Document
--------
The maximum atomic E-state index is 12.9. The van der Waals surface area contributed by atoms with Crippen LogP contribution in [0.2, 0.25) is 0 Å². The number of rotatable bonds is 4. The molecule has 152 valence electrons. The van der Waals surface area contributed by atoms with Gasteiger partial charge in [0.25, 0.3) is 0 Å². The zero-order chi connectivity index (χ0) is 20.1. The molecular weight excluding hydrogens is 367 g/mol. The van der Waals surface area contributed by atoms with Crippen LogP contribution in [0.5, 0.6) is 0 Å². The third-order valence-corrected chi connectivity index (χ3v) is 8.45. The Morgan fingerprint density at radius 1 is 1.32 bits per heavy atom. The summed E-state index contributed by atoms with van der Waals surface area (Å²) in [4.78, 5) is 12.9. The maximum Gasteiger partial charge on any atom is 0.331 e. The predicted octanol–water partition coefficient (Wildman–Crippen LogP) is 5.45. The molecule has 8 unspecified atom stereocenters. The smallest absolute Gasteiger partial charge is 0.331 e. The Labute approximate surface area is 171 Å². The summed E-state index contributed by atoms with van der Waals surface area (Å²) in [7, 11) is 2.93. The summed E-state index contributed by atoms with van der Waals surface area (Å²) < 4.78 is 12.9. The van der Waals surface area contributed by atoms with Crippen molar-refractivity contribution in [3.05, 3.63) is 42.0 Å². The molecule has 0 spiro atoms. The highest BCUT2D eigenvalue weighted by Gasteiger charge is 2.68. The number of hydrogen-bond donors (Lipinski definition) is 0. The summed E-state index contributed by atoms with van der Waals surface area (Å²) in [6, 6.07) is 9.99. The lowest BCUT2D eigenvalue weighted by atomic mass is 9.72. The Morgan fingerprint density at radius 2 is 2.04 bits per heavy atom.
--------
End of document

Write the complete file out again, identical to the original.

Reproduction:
The maximum atomic E-state index is 12.9. The van der Waals surface area contributed by atoms with Crippen LogP contribution in [0.2, 0.25) is 0 Å². The number of rotatable bonds is 4. The molecule has 152 valence electrons. The van der Waals surface area contributed by atoms with Gasteiger partial charge in [0.25, 0.3) is 0 Å². The zero-order chi connectivity index (χ0) is 20.1. The molecular weight excluding hydrogens is 367 g/mol. The van der Waals surface area contributed by atoms with Crippen LogP contribution in [0.5, 0.6) is 0 Å². The third-order valence-corrected chi connectivity index (χ3v) is 8.45. The Morgan fingerprint density at radius 1 is 1.32 bits per heavy atom. The summed E-state index contributed by atoms with van der Waals surface area (Å²) in [4.78, 5) is 12.9. The maximum Gasteiger partial charge on any atom is 0.331 e. The predicted octanol–water partition coefficient (Wildman–Crippen LogP) is 5.45. The molecule has 8 unspecified atom stereocenters. The smallest absolute Gasteiger partial charge is 0.331 e. The Labute approximate surface area is 171 Å². The summed E-state index contributed by atoms with van der Waals surface area (Å²) in [7, 11) is 2.93. The summed E-state index contributed by atoms with van der Waals surface area (Å²) < 4.78 is 12.9. The van der Waals surface area contributed by atoms with Crippen molar-refractivity contribution in [3.05, 3.63) is 42.0 Å². The molecule has 0 spiro atoms. The highest BCUT2D eigenvalue weighted by Gasteiger charge is 2.68. The number of hydrogen-bond donors (Lipinski definition) is 0. The summed E-state index contributed by atoms with van der Waals surface area (Å²) in [6, 6.07) is 9.99. The lowest BCUT2D eigenvalue weighted by atomic mass is 9.72. The Morgan fingerprint density at radius 2 is 2.04 bits per heavy atom.